In a large mixing bowl, combine egg with remaining 1 teaspoon salt and 1/4 teaspoon pepper, and Worcestershire sauce. Gently stir to blend; add ground meat or meat substitute of choice, cooked rice, and 1 cup of the tomato mixture. Mix well. Stuff peppers with meat mixture and place in a 3-quart baking dish. Pour remaining tomato mixture over the stuffed peppers. Bake at 350° for 55 to 65 minutes. If desired, top stuffed peppers with a little shredded Cheddar cheese just before peppers are done; broil until cheese is melted and slightly browned.

Monday, August 15, 2011

Lentils: Yummy and Environmentally Friendly



Here is another blog post from Quest volunteer Kathleen. Lentils are good for you and the environment too!

This is a good staple recipe that is very cheap to put together when you are
trying to stretch your dollars. Lentils are not only tasty and nutritious, but also
quicker and easier to prepare than other dried beans, because they don’t require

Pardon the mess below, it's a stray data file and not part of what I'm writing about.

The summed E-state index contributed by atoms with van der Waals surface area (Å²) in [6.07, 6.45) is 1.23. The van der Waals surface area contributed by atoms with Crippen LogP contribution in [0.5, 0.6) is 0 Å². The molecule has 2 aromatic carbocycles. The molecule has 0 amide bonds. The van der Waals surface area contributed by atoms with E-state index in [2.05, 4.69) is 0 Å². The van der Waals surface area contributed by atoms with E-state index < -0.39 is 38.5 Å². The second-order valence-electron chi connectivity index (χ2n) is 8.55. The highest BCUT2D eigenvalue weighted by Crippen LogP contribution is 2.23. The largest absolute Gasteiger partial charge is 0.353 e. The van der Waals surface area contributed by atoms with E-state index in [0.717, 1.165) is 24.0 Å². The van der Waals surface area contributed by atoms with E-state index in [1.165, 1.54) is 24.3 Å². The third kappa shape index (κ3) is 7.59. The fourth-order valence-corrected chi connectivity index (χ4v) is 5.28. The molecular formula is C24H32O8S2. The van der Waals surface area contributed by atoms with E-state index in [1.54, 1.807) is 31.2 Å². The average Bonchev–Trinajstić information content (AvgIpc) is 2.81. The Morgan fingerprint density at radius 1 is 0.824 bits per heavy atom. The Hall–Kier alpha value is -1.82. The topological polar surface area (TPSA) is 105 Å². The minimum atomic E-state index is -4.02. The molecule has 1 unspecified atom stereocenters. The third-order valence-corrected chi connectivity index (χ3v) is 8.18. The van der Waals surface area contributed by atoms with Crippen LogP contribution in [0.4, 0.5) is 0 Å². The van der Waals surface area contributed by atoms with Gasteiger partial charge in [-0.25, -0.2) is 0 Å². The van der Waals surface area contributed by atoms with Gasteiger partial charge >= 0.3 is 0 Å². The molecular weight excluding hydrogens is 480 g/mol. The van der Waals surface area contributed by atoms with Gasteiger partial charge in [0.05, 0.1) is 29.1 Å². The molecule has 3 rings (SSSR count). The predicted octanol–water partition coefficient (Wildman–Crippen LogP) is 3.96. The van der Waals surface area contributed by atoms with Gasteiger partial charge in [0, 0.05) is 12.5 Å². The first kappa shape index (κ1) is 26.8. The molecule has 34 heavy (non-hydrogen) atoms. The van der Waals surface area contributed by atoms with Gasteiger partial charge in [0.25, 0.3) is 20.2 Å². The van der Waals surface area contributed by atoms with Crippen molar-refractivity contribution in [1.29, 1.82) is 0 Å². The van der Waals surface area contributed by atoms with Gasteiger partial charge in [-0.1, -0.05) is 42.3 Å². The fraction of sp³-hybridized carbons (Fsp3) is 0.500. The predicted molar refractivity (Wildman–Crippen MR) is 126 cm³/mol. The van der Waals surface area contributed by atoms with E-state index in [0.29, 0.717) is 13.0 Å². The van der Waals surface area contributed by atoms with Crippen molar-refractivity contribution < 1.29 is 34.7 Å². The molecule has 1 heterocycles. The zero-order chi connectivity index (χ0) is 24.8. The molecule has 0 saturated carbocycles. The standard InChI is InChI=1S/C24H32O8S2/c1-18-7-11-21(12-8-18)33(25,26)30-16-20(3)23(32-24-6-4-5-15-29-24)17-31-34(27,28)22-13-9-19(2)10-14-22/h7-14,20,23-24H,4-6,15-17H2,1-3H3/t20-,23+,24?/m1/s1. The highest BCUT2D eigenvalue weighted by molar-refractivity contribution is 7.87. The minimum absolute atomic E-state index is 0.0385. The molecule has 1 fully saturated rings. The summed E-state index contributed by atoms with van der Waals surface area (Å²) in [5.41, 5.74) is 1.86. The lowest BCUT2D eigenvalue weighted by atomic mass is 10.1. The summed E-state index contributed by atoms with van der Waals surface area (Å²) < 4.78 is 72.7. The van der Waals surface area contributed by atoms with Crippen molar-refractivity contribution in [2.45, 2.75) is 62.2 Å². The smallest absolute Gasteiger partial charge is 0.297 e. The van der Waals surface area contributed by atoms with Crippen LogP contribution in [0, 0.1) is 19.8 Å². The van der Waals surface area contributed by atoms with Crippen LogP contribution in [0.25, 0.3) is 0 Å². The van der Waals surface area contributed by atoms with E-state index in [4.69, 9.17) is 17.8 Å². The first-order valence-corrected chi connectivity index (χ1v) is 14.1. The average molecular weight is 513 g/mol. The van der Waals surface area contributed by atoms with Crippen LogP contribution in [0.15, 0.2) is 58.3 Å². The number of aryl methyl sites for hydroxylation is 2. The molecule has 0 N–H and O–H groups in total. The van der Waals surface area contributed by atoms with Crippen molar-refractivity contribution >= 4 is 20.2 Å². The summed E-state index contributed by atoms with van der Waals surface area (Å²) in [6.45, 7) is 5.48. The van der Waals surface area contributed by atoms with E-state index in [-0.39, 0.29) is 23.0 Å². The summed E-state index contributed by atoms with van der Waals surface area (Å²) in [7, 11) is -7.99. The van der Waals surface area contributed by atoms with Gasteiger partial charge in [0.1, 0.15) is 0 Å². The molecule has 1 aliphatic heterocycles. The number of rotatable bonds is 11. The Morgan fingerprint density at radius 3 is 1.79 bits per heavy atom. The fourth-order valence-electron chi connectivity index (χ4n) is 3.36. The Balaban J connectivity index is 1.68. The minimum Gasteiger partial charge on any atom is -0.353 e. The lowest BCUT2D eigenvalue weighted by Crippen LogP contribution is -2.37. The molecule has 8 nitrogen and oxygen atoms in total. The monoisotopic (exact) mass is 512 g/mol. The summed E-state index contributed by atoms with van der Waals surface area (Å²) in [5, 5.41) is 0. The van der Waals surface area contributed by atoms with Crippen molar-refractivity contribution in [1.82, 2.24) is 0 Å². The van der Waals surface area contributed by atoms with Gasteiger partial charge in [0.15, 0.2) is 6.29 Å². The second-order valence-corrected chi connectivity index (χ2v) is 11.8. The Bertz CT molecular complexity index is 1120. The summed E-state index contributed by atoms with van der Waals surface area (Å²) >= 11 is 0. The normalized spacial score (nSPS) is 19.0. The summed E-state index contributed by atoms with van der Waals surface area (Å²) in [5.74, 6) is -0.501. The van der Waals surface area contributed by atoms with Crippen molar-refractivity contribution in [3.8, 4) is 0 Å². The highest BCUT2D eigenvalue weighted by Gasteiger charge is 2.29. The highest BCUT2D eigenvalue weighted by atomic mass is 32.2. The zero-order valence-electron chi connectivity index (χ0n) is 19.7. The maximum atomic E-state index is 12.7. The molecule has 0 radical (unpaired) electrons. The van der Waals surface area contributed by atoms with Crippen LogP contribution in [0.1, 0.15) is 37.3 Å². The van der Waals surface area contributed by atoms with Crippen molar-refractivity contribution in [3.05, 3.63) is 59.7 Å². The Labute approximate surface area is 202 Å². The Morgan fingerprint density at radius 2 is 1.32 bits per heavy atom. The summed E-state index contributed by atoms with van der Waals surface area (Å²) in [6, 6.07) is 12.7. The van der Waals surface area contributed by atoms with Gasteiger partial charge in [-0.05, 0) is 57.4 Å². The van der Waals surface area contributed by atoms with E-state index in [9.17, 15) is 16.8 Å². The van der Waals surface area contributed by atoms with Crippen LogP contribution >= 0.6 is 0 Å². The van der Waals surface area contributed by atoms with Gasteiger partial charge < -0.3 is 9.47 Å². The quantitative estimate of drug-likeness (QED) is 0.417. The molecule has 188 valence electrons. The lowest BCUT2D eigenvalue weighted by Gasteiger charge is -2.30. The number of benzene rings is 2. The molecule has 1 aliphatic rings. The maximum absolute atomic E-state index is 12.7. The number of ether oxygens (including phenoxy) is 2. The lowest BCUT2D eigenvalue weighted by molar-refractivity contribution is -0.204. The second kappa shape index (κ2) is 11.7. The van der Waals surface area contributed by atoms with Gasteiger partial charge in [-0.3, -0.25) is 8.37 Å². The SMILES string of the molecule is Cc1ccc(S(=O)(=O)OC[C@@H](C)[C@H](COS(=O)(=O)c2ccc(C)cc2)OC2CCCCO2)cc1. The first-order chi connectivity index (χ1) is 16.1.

pre-soaking. Lentils are an excellent source of dietary fiber, which helps to lower
cholesterol and stabilize blood sugars. Lentils also provide a good source of
molybdenum, folate, iron, protein, thiamin, and potassium.
This recipe is good eaten as-is, but I often spice it up with any vegetables I have
in my crisper and more or less curry depending on my mood. Suggestions: carrot, celery, pepper, potato, yam, etc. It is also delicious with a spoonful or two of plain yogurt.

Indian Rice with Lentils




1 tbsp. butter (or vegetable oil)
2 ½ cups onions
3 cups chicken or vegetable stock
2 cups quartered mushrooms
(or 1-2 small canned mushrooms)
1 cup rice
1 cup dry green lentils
1 tbsp. minced ginger
1 tsp. curry
¼ tsp. cinnamon
2 cloves garlic
fresh or dried parsley (optional)
salt & pepper to taste




1. Melt butter and cook onions until tender and slightly browned.
2. Meanwhile, in a saucepan combine stock, mushrooms, rice, lentils, ginger,
curry, cinnamon and garlic. Bring to a boil and cover.
3. Simmer for 25 minutes (check to make sure lentils are done).
4. Stir in parsley and salt & pepper.
5. Top each dish with sautéed onions when serving.
6. Enjoy!

Thursday, August 4, 2011

Up for a Sustainable Challenge?

This post has been brought to you by Quest volunteer Kelsey. Another good one!